FOX Sports 1 has been on the air for nearly three years and you probably still don’t know its channel number.
So after failing spectacularly to compete with ESPN on news via its SportsCenter clone, “FOX Sports Live,” FOX has pivoted to compete with The Worldwide Leader on debate. Fittingly, the man leading this charge is Jamie Horowitz, the former Bristol executive credited with ushering in the “Embrace Debate” era at ESPN five years ago.
Horowitz has therefore spent his first 13 months as FOX Sports’ National Networks president pilfering on-air talent away from his former employer — namely, Colin Cowherd, Jason Whitlock and imminently, Skip Bayless.
While FOX has been widely panned for these moves that one sports media executive described to me as “the molten lava of hot takes,” Horowitz believes he has to look no further than a sister station to prove his plan will work.
“Fox News positioned itself as provocative and opinion oriented,” Horowitz told The Wall Street Journal in April.” I believe Fox Sports 1 can take a similar tack.”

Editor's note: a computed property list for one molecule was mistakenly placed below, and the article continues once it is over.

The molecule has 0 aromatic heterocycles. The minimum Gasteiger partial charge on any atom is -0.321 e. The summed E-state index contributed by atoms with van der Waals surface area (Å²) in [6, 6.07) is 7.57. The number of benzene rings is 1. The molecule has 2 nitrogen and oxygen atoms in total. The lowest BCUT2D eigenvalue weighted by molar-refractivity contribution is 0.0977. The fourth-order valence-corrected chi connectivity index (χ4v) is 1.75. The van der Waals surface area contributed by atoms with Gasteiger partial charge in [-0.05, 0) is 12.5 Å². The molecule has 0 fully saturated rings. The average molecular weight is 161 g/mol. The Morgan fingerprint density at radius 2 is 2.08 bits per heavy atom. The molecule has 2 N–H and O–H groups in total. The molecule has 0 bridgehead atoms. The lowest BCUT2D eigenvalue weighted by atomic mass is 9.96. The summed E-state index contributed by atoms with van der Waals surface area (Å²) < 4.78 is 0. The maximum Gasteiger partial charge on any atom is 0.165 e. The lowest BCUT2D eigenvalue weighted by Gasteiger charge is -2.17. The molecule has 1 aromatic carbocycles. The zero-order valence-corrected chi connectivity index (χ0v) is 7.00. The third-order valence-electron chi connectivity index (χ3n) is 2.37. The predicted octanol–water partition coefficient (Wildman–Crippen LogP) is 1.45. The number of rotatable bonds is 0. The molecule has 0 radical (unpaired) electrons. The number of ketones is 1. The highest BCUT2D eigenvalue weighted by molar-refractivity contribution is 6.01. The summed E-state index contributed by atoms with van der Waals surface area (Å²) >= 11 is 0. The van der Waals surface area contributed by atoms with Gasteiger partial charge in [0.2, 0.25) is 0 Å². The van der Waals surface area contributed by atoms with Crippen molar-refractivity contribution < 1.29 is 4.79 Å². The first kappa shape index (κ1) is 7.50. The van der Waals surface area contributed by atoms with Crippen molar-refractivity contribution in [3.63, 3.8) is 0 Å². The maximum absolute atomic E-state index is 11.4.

Horowitz’s plan sounds great in theory and it worked for him before. But by simply trying to recapture the ratings spike “First Take” experienced after turning into a full-time debate show, Horowitz’s big bet on debate fails to understand the biggest reason why Fox News has been so successful and shows why FOX Sports 1 is again doomed to fail.
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The biggest reason Fox News is such a success is not just that it is “provocative and opinion oriented” — it’s because CEO Roger Ailes identified a massive gap in the marketplace when the network launched two decades ago. At the time, it appeared there was far too much competition in the news space for FOX to succeed. There were already the newscasts at the Big Three networks — NBC, ABC and CBS — plus the wildly successful CNN and the launch of MSNBC just months before Fox News hit the airwaves.
But Ailes saw what all five of them had in common: a perceived liberal bias. As a result, Ailes brilliantly recognized that they were all fighting for pieces of the same pie with a liberal audience while nobody was directly serving conservative viewers.
So Ailes positioned Fox News as the anti-establishment news channel and made this strategy clear the moment he unveiled the motto, “Fair & Balanced.”